The old Mexican crushed an empty beer can inside his dark brown fist. “When they ask permission to build these hotels, hotels the sizes of cities, they promise they will allow the people to pass through to get to the ocean because they can’t own the ocean. But it is just a lie. Whenever I arrive to pass, they tell me the ocean is closed, as if such a thing is possible. Today they told me the access was closed because there is a wedding. Some rich gringos have paid a fortune and don’t want Mexicans walking through their wedding photos. If they don’t want Mexicans near their wedding, maybe they should not have it in Mexico.”
“Maybe not,” agreed the young Mexican.
“They don’t own the beach.”
“They can’t own the beach.”
“How much money would it take to buy a beach?” The old Mexican asked Mr. Santiago.
“That amount of money doesn’t exist,” said the young Mexican, answering for Mr. Santiago.
Mr. Santiago watched in the distance as a woman in a white dress began spinning on the beach, surrounded by other women in pink dresses who were also spinning. There was a man with a camera and a man in a tuxedo who was nodding and clapping his hands. They continued like that for a minute until a giant wave landed and snatched them all off the beach in an instant, leaving only their screams as evidence that they had been there. The horrid screams echoed up to where the three men sat, precipitating dog howls which seemed to come from all sides of the hotel, forming a circle around them, and then the sun began to flicker back and forth between its normal soft glow and the harsh yellow of the barrio streetlights at midnight.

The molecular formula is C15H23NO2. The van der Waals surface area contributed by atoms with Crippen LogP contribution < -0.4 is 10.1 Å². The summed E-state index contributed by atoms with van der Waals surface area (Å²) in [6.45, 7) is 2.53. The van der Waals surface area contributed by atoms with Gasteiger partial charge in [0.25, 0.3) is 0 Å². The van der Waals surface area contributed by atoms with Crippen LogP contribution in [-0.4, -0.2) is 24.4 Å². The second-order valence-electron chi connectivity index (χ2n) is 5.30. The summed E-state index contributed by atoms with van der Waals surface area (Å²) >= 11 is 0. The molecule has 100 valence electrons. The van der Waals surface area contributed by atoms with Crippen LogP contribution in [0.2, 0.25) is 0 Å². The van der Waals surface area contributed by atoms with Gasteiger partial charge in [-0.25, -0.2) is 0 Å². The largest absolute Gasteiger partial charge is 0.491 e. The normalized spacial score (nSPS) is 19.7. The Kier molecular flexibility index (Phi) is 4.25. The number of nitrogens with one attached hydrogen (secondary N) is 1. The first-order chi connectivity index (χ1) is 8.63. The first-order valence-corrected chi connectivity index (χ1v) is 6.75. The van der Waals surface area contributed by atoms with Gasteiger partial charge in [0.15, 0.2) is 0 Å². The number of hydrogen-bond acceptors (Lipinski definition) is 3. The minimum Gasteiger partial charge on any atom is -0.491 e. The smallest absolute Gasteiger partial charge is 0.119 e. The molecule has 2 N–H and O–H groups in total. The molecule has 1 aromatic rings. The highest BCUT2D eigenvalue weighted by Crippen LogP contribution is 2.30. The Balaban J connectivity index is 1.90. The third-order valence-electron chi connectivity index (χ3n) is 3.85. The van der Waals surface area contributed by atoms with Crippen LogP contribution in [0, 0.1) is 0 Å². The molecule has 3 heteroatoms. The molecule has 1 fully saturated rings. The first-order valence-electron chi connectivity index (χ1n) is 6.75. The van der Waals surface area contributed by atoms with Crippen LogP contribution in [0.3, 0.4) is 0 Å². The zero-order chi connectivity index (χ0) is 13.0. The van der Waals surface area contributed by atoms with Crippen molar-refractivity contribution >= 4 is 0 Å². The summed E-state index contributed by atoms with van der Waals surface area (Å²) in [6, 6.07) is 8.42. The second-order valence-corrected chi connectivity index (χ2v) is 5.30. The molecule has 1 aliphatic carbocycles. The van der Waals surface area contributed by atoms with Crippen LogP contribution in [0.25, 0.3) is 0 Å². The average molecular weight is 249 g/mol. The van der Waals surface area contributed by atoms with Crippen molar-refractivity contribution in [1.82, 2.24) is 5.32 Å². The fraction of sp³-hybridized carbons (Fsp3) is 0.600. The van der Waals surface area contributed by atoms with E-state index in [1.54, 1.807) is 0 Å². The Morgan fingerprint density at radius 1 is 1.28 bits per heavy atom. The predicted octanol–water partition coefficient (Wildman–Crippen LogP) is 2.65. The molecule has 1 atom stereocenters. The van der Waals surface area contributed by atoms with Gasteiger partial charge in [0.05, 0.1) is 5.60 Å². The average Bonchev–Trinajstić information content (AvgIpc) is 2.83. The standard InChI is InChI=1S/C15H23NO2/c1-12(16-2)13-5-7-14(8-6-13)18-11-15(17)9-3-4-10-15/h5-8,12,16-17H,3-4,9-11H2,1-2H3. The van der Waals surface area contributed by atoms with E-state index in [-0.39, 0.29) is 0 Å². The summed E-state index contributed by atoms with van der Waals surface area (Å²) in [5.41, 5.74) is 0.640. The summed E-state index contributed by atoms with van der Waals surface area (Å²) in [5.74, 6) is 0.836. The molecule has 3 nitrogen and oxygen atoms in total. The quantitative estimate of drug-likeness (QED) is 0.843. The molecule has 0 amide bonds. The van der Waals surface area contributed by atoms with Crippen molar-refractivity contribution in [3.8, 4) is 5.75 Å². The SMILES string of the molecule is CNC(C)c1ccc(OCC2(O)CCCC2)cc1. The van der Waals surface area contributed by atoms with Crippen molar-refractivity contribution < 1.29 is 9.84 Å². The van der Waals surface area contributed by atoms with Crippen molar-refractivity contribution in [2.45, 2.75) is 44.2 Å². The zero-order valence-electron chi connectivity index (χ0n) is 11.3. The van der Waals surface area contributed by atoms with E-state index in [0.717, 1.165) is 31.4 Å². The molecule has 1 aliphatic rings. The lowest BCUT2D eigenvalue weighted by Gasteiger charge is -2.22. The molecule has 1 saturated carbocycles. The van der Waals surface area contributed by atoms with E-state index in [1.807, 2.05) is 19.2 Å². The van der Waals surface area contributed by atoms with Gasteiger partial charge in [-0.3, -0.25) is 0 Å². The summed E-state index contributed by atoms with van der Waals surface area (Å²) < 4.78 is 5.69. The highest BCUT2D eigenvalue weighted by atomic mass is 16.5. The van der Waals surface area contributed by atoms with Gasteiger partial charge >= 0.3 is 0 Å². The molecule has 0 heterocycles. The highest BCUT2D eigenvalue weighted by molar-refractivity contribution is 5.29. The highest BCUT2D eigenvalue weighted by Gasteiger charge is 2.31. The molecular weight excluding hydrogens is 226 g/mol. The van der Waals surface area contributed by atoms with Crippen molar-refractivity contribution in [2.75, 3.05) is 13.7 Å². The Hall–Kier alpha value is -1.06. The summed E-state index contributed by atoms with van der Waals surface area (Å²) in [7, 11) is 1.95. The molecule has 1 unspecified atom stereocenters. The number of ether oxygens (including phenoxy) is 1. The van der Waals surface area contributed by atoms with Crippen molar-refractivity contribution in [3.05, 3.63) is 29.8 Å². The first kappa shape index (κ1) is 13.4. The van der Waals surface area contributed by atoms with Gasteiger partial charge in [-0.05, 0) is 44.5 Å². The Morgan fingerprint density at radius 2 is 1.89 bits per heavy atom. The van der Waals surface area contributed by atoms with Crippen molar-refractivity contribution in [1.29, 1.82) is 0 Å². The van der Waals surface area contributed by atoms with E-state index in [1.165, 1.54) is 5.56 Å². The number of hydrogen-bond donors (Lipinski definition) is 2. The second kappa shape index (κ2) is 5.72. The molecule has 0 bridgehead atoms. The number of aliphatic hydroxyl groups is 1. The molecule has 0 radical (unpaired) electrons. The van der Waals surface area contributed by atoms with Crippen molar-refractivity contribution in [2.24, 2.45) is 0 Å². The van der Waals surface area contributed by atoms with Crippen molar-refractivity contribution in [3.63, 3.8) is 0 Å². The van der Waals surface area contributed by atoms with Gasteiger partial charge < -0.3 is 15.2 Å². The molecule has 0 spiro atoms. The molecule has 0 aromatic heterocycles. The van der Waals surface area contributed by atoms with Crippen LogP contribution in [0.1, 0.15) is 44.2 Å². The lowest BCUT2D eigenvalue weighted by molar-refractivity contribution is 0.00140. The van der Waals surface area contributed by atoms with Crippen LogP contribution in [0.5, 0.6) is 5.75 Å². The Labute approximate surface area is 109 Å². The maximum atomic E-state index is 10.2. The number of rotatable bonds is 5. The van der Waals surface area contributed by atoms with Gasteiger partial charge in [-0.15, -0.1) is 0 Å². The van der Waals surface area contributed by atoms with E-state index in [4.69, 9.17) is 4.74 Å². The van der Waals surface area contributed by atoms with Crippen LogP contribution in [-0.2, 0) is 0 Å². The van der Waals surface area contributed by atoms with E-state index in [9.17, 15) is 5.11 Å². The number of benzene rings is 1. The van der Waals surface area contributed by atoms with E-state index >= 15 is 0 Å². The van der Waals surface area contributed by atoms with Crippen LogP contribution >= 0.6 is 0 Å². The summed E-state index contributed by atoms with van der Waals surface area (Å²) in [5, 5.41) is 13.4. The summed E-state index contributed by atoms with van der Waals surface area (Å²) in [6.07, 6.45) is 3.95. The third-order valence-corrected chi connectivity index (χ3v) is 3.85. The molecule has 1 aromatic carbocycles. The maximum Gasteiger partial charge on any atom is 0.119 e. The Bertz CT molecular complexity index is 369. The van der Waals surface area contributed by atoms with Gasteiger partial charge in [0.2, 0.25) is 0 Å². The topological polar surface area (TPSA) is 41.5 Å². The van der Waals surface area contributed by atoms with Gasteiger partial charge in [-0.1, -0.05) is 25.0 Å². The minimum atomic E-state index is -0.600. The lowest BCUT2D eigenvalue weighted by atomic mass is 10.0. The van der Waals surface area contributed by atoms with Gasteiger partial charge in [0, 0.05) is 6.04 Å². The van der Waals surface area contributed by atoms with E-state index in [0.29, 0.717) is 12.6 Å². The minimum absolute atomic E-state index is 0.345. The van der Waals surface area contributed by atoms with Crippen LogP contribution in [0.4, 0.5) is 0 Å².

The young Mexican took a sip from his cocktail and winked at Mr. Santiago.
“Soon,” he told him.
ABOUT THE AUTHOR
Nicolas Poynter is a graduate of the Red Earth MFA Program at Oklahoma City University. His work has appeared in many publications including North American Review, Citron Review, Literary Orphans, Gravel, Chagrin River Review, and So It Goes–the journal of the Kurt Vonnegut Memorial Library. His story, “Loma Prieta Blues,” won the 2013 Vuong Prize (MLA). Nicolas is a high-school drop-out (not quite finishing the tenth grade), who now teaches physics in Mexico.